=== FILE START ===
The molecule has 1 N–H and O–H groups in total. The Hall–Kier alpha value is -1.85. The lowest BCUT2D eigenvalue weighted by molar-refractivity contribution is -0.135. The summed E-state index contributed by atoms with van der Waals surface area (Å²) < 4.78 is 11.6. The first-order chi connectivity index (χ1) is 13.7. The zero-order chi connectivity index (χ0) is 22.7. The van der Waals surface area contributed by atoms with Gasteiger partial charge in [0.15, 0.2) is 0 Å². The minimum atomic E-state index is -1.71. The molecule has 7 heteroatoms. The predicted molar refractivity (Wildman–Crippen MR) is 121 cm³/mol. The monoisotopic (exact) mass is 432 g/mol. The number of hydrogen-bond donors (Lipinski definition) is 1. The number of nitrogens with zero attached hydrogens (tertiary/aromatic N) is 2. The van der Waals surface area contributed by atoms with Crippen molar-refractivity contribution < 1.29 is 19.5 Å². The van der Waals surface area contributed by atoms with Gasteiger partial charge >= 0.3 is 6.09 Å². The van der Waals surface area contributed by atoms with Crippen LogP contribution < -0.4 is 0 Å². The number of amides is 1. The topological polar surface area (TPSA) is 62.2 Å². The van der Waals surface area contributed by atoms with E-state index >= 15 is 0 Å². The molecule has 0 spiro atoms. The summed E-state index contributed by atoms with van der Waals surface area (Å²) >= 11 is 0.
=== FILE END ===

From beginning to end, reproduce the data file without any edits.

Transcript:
The molecule has 1 N–H and O–H groups in total. The Hall–Kier alpha value is -1.85. The lowest BCUT2D eigenvalue weighted by molar-refractivity contribution is -0.135. The summed E-state index contributed by atoms with van der Waals surface area (Å²) < 4.78 is 11.6. The first-order chi connectivity index (χ1) is 13.7. The zero-order chi connectivity index (χ0) is 22.7. The van der Waals surface area contributed by atoms with Gasteiger partial charge in [0.15, 0.2) is 0 Å². The minimum atomic E-state index is -1.71. The molecule has 7 heteroatoms. The predicted molar refractivity (Wildman–Crippen MR) is 121 cm³/mol. The monoisotopic (exact) mass is 432 g/mol. The number of hydrogen-bond donors (Lipinski definition) is 1. The number of nitrogens with zero attached hydrogens (tertiary/aromatic N) is 2. The van der Waals surface area contributed by atoms with Crippen molar-refractivity contribution < 1.29 is 19.5 Å². The van der Waals surface area contributed by atoms with Gasteiger partial charge >= 0.3 is 6.09 Å². The van der Waals surface area contributed by atoms with Crippen LogP contribution < -0.4 is 0 Å². The number of amides is 1. The topological polar surface area (TPSA) is 62.2 Å². The van der Waals surface area contributed by atoms with E-state index >= 15 is 0 Å². The molecule has 0 spiro atoms. The summed E-state index contributed by atoms with van der Waals surface area (Å²) >= 11 is 0.